Piotr Babis loves a challenge, even if it means running against the freezing wind and wading through waist-deep snow.
- Long-distance runner Piotr Babis goes up and down Mount Cradle 10 times in a row
- His challenge was to match the rise of Mount Everest
- Babis says weather conditions during the race were the worst he had ever seen on the mountain
The Polish long-distance runner, who has lived in Tasmania for over two years, is known for his breathtaking physical feats, such as running twice the length of the Overland Track.
And his latest test of endurance and mental endurance is epic.
Dubbed his “Cradle to Everest” challenge, Babis completed 10 laps of the top-to-bottom race on the summit of Cradle Mountain in freezing winter conditions.
“When I finished round five I knew I was going to get there, but rounds seven and eight I was really tired and the end was still a long way off,” he said.
“I was obviously exhausted and the feeling of accomplishment didn’t really touch me at first.
“After that, I just wanted to go to the car, have a hot shower and something hot to eat.”
The cradle challenge
Babis, who has spent over a year living and working at Cradle Mountain, says the challenge was imagined after running up and down the mountain peak with a friend.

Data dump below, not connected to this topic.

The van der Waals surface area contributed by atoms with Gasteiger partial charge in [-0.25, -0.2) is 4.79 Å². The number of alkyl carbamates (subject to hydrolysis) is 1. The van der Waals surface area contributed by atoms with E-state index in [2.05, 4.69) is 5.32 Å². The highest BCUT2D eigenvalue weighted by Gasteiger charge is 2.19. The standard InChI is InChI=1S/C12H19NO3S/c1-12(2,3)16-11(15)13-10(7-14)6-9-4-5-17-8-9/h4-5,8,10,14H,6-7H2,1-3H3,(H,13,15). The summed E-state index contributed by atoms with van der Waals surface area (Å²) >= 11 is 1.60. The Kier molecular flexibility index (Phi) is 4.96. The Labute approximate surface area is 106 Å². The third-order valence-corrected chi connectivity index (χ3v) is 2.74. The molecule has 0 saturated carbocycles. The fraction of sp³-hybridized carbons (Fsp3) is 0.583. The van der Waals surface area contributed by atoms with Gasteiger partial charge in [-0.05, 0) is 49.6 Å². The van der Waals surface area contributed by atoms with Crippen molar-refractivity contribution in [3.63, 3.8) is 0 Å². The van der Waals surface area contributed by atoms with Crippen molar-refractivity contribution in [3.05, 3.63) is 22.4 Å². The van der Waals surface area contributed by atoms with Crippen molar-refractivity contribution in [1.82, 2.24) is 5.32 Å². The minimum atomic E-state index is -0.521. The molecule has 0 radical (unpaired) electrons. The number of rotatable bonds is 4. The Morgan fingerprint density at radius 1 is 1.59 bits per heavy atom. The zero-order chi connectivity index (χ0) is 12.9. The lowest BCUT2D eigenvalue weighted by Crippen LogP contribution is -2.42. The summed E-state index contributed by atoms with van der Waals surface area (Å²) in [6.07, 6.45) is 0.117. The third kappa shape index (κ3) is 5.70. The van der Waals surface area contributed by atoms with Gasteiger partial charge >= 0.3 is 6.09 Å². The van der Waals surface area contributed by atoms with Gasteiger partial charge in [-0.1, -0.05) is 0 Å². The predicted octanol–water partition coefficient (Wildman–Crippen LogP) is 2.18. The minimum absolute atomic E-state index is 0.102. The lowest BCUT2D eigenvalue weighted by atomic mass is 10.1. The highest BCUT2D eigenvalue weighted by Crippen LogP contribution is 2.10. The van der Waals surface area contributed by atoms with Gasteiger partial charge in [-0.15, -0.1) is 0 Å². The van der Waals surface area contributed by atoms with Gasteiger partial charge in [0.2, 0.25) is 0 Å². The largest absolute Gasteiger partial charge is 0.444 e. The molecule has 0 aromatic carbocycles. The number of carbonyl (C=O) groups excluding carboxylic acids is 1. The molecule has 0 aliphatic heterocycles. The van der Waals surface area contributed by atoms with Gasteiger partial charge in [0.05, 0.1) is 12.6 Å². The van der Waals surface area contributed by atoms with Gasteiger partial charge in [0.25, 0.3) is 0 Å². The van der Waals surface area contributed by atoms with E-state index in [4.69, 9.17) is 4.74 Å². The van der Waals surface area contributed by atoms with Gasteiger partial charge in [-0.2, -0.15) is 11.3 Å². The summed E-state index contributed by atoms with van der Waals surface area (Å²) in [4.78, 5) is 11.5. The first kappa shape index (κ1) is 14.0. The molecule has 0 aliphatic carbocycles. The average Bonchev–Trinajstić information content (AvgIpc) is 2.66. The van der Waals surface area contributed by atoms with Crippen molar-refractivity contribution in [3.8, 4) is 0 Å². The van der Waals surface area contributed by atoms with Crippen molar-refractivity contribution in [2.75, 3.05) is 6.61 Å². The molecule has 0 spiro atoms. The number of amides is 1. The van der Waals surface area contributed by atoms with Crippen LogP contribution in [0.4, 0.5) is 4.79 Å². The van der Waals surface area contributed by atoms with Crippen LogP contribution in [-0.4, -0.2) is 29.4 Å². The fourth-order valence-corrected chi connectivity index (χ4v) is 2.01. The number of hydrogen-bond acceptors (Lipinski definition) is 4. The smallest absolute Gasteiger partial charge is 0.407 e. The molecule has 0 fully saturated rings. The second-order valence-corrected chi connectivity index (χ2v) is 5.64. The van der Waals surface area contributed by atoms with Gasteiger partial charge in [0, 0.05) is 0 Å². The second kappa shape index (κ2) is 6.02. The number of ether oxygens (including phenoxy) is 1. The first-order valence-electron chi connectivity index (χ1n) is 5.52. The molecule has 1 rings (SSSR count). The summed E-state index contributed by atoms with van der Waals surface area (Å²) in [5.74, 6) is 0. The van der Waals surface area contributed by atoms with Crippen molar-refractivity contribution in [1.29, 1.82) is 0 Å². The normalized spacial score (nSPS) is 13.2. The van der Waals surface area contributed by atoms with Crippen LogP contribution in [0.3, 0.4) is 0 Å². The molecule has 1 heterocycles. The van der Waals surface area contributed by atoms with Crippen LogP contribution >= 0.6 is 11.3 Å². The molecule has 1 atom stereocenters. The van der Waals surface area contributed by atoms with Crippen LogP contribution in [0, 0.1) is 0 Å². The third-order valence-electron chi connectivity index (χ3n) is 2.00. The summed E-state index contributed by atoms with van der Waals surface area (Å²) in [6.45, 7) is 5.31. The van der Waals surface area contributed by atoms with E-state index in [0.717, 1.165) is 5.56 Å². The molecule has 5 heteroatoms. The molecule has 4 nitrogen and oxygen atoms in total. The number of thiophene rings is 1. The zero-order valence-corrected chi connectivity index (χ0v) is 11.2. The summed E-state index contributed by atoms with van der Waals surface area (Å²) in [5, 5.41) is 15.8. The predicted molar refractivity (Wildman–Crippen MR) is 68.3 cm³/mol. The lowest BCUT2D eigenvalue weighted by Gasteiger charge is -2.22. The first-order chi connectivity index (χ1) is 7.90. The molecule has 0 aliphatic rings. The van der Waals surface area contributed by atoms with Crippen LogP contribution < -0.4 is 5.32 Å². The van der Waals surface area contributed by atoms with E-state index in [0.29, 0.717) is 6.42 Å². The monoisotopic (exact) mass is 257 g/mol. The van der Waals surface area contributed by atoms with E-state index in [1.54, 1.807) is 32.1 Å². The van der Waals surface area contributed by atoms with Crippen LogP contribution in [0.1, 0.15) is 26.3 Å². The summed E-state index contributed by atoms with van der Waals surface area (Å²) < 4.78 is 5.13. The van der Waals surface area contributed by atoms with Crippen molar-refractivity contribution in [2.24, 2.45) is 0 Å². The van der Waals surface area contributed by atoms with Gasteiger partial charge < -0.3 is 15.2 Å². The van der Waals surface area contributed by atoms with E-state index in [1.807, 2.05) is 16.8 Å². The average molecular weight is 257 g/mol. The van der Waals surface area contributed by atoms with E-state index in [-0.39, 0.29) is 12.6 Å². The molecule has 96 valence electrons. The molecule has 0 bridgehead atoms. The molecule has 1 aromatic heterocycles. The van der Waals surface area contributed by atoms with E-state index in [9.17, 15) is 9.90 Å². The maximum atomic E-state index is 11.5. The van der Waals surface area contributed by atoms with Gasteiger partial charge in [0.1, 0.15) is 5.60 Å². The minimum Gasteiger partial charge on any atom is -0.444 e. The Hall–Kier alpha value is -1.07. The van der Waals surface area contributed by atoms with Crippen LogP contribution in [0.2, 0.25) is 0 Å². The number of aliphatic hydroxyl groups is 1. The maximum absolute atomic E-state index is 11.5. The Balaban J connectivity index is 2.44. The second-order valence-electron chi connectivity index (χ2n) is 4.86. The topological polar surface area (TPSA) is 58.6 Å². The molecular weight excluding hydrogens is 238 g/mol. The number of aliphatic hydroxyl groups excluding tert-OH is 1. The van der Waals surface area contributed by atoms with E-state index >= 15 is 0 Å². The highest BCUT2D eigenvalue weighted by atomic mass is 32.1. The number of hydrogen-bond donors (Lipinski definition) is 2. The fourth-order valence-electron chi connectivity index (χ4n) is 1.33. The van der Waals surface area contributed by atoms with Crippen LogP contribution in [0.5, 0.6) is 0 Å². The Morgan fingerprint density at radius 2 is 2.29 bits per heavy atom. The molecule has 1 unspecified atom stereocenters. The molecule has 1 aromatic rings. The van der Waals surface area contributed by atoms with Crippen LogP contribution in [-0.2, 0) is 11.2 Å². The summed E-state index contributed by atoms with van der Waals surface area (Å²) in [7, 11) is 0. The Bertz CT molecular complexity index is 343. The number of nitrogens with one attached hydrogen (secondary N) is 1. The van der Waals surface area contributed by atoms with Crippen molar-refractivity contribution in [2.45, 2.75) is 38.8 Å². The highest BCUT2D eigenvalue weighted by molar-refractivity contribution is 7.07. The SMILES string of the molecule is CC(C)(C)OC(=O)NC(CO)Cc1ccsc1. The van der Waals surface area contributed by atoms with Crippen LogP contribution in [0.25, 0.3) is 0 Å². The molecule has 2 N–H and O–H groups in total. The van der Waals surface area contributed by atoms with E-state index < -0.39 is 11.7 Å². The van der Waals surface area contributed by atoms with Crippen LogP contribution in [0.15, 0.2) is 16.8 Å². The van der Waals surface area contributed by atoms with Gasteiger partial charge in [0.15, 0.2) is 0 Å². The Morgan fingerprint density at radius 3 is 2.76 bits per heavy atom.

“The elevation gain on my watch was 849 meters, or one tenth of Mount Everest,” he said.
This is how the “Cradle to Everest” challenge was born: 10 circuits, 102 kilometers and 9,200 vertical meters.
“Cradle Mountain is a very special place for me.
The worst possible conditions
After pondering the challenge in his head for a few months, Babis knew it was almost time to go.
The weather at Cradle Mountain in July had been terrible. Babis said it rained and snowed every day for two weeks.
“I decided to do it at the last minute after postponing it several times [due to the weather],” he said.
So last Sunday at 8:00 a.m. it started and finished 32 hours later at 4:00 p.m. the next day.
“The first lap I did I was worried because it was very windy.
“When I came back down I couldn’t see the trail. The snow was waist deep.
He did the first four laps in 10 hours – the Tasmanian Parks and Wildlife Service estimates it would take someone eight hours to complete the summit once.
“I had to take breaks to slow down the average, but it took me about three hours up and down,” Babis said.
And when the sun went down, that posed another challenge.
“The last lap before sunset I had to clear all the marker posts of a very thick layer of ice. Luckily it worked so I could see the posts and knew where I was going,” did he declare.
“After the first night lap, the wind calmed down a bit so it was pretty nice and there was no one around.”
The time of a spell
After completing his Everest challenge, Babis rested for a bit before returning home to Strahan.
“There was no celebration – I just had to make sure I felt comfortable again.
“I went back to the hotel and had a very long hot shower and as much food as I could and fell asleep.”
But he’s not the type to rest too long.
“I have another project in mind that I thought would be in November, but I could postpone it,” he said.
He also has a number of ultra-racing races to run during the rest of the year.